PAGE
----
Free-lance Writer on the Climb
When Dick Bass reached the summit of Mount Everest in 1985, he read from Tennyson's "Ulysses": "To strive, to seek, to find, and not to yield." He'd succeeded on his fourth attempt.
Bass owns the Snowbird ski resort in Utah. This autumn's Snowbird Everest Expedition hopes to put an American woman on the summit. "They don't want to make a big deal about it being the first American woman," said Chicago journalist Elizabeth Kaufmann. "They're ashamed it hasn't been done before. That's my reading of it."
Kaufmann's reading is going to become Kaufmann's writing. Last May, when she quit as an editor at Outside magazine to write full-time, "I worried about whether I'd have enough work." Then she signed on with the Snowbird team to climb and report. Now she worries about surviving. "I could get sick," said Kaufmann, who's been inoculated against rabies, cholera, typhoid, diphtheria, and hepatitis.
Or something could happen to her on the mountain. Expedition leader Karen Fellerhoff (Bass isn't making this climb) told us 170 people have conquered Everest; 90 climbers have died trying. Nevertheless, Fellerhoff said there's a nine-year wait for a permit from the government of Nepal for an expedition. "The mountain is booked up. If you apply now, you could get a permit for your grandchildren."
Kaufmann will send her stories to the Chicago Tribune--they bought first rights and syndication rights for the $21,000 they kicked in to the expedition, which is expected to cost about $300,000. "We're at Liz's mercy," said Mary Knoblauch, editor of the Tribune's Sunday magazine, which will run Kaufmann's wrap-up account. "She'll have to radio somebody in Kathmandu who will take dictation and then telex it or use Reuters to get it back to us. We can't call up and say 'How do you spell that name?' There are women on a Seattle expedition, too. [They'll be climbing the north, Tibetan, face at the same time.] It's a real race. What if Seattle gets there first?"
"The Nepalis like you to leave something for the gods," said Kaufmann. If the Snowbird team makes it, the gods will inherit a little magnesium plaque from the Tribune. "We haven't seen this kind of sponsorship in some time," Tribune marketing director Bob Dickey told us. "In the old days, newspapers used to sponsor these kinds of events frequently. But I don't expect them to be really newsworthy until they get to the summit."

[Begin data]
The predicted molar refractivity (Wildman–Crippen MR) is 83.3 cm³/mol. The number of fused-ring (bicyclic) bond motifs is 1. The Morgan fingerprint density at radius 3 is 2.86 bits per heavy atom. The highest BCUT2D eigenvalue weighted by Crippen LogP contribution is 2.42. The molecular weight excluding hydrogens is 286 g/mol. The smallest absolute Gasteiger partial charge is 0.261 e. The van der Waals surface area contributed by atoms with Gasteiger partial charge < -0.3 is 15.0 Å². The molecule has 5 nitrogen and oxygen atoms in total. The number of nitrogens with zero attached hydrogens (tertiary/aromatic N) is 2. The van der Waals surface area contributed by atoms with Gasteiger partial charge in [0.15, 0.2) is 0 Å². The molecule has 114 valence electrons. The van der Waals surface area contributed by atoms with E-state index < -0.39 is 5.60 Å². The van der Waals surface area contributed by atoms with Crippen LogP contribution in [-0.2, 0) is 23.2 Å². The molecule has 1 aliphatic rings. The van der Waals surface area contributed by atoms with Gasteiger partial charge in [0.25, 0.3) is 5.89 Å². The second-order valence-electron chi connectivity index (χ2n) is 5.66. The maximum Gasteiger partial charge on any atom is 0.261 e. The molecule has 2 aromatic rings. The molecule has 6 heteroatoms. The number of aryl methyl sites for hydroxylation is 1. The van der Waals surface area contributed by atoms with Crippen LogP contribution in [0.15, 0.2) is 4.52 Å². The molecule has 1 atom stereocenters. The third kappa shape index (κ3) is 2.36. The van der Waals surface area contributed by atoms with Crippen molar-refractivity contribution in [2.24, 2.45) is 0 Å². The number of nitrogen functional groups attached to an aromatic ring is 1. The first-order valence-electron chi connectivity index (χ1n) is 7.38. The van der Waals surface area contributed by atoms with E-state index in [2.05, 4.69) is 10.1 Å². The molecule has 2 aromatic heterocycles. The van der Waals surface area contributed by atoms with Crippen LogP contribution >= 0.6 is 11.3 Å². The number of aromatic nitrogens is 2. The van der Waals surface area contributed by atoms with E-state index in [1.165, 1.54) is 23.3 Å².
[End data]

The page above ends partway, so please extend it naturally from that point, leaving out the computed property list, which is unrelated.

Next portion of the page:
Kaufmann, who's never climbed before, won't get that high. She's in Nepal now, trekking with the other four women and six men of the Snowbird expedition toward base camp, 18,000 feet up the 29,028-foot mountain. They should arrive next week; Kaufmann will stay there with the team doctor and a Sherpa guide while the others go on. The last 11,000 feet will take weeks.
"Lots of people weaken. They just get wiped out," Kaufmann said. "From lack of oxygen, your blood thickens. You can't think. It might take you a half hour to tie your boots on the mountain. You might take eight breaths between steps. I will probably be a mush brain for a while. People tend to repeat themselves and be monosyllabic and not make much sense. You don't want to go up more than 1,000 feet per day.
"One guy wrote letters home to his family. He thought these would be profound documents. He couldn't wait to read them. He came across like a blithering idiot."
After shopping around, Kaufmann took along a battery-powered Tandy computer and a portable Adler manual typewriter. "I was told that with a portable computer, the liquid crystals on the screen tend to lose efficiency at 32 degrees and tend to break down at minus 13 degrees. Batteries freeze and don't last long at that altitude either. You're supposed to sleep with your batteries to keep them warm. The Sherpas will throw them in the frying pan until they heat up.